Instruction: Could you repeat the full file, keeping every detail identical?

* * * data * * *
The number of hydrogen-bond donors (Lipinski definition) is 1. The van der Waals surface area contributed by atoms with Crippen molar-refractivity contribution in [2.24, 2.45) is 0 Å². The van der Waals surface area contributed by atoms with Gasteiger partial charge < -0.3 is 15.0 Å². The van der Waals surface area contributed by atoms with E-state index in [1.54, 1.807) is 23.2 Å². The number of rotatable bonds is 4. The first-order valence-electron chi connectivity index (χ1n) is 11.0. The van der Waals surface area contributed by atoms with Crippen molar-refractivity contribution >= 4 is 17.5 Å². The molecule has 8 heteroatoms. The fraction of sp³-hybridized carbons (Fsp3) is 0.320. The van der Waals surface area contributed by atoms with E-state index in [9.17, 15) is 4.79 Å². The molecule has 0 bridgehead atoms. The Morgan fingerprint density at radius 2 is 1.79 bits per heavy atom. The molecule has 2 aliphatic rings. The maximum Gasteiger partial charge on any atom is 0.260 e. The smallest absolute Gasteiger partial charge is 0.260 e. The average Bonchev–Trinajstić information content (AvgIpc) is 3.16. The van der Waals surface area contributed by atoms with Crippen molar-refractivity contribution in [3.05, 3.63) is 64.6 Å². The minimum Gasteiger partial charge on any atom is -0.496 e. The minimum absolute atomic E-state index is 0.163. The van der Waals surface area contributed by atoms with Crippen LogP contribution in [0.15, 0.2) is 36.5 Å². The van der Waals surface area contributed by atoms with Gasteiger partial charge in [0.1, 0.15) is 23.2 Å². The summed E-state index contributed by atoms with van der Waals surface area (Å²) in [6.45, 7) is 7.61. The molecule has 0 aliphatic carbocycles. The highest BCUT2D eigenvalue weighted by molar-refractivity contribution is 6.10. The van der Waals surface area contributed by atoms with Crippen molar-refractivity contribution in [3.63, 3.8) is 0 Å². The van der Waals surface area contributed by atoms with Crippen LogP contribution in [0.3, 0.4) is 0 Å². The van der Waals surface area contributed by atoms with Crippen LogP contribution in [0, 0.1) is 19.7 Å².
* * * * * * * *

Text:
The number of hydrogen-bond donors (Lipinski definition) is 1. The van der Waals surface area contributed by atoms with Crippen molar-refractivity contribution in [2.24, 2.45) is 0 Å². The van der Waals surface area contributed by atoms with Gasteiger partial charge < -0.3 is 15.0 Å². The van der Waals surface area contributed by atoms with E-state index in [1.54, 1.807) is 23.2 Å². The number of rotatable bonds is 4. The first-order valence-electron chi connectivity index (χ1n) is 11.0. The van der Waals surface area contributed by atoms with Crippen molar-refractivity contribution >= 4 is 17.5 Å². The molecule has 8 heteroatoms. The fraction of sp³-hybridized carbons (Fsp3) is 0.320. The van der Waals surface area contributed by atoms with E-state index in [9.17, 15) is 4.79 Å². The molecule has 0 bridgehead atoms. The Morgan fingerprint density at radius 2 is 1.79 bits per heavy atom. The molecule has 2 aliphatic rings. The maximum Gasteiger partial charge on any atom is 0.260 e. The smallest absolute Gasteiger partial charge is 0.260 e. The average Bonchev–Trinajstić information content (AvgIpc) is 3.16. The van der Waals surface area contributed by atoms with Crippen molar-refractivity contribution in [3.05, 3.63) is 64.6 Å². The minimum Gasteiger partial charge on any atom is -0.496 e. The minimum absolute atomic E-state index is 0.163. The van der Waals surface area contributed by atoms with Crippen LogP contribution in [0.15, 0.2) is 36.5 Å². The van der Waals surface area contributed by atoms with Gasteiger partial charge in [0.1, 0.15) is 23.2 Å². The summed E-state index contributed by atoms with van der Waals surface area (Å²) in [6.45, 7) is 7.61. The molecule has 0 aliphatic carbocycles. The highest BCUT2D eigenvalue weighted by molar-refractivity contribution is 6.10. The van der Waals surface area contributed by atoms with Crippen molar-refractivity contribution in [3.63, 3.8) is 0 Å². The van der Waals surface area contributed by atoms with Crippen LogP contribution in [0.3, 0.4) is 0 Å². The van der Waals surface area contributed by atoms with Crippen LogP contribution in [0, 0.1) is 19.7 Å².